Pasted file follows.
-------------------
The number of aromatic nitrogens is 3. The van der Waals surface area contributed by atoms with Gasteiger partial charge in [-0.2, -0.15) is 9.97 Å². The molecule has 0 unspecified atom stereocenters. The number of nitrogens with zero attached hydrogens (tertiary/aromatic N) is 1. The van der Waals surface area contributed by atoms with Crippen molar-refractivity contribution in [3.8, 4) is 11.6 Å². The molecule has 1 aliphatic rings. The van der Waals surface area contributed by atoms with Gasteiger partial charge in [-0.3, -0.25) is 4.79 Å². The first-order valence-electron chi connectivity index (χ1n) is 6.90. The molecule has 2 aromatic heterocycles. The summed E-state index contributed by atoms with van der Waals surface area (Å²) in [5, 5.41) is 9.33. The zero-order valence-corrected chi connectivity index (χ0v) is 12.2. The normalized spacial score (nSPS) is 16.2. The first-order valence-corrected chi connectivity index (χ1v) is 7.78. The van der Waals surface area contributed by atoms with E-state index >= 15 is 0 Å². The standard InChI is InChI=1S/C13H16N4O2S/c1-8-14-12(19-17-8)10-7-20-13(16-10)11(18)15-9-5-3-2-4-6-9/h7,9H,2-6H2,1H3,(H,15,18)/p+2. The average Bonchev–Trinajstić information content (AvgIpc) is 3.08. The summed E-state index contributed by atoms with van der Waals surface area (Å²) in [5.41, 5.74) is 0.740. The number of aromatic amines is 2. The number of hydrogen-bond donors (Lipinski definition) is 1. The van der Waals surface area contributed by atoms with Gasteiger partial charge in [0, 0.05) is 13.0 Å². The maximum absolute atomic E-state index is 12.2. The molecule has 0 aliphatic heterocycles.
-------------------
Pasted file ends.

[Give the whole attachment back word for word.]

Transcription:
The number of aromatic nitrogens is 3. The van der Waals surface area contributed by atoms with Gasteiger partial charge in [-0.2, -0.15) is 9.97 Å². The molecule has 0 unspecified atom stereocenters. The number of nitrogens with zero attached hydrogens (tertiary/aromatic N) is 1. The van der Waals surface area contributed by atoms with Crippen molar-refractivity contribution in [3.8, 4) is 11.6 Å². The molecule has 1 aliphatic rings. The van der Waals surface area contributed by atoms with Gasteiger partial charge in [-0.3, -0.25) is 4.79 Å². The first-order valence-electron chi connectivity index (χ1n) is 6.90. The molecule has 2 aromatic heterocycles. The summed E-state index contributed by atoms with van der Waals surface area (Å²) in [5, 5.41) is 9.33. The zero-order valence-corrected chi connectivity index (χ0v) is 12.2. The normalized spacial score (nSPS) is 16.2. The first-order valence-corrected chi connectivity index (χ1v) is 7.78. The van der Waals surface area contributed by atoms with E-state index >= 15 is 0 Å². The standard InChI is InChI=1S/C13H16N4O2S/c1-8-14-12(19-17-8)10-7-20-13(16-10)11(18)15-9-5-3-2-4-6-9/h7,9H,2-6H2,1H3,(H,15,18)/p+2. The average Bonchev–Trinajstić information content (AvgIpc) is 3.08. The summed E-state index contributed by atoms with van der Waals surface area (Å²) in [5.41, 5.74) is 0.740. The number of aromatic amines is 2. The number of hydrogen-bond donors (Lipinski definition) is 1. The van der Waals surface area contributed by atoms with Gasteiger partial charge in [0, 0.05) is 13.0 Å². The maximum absolute atomic E-state index is 12.2. The molecule has 0 aliphatic heterocycles.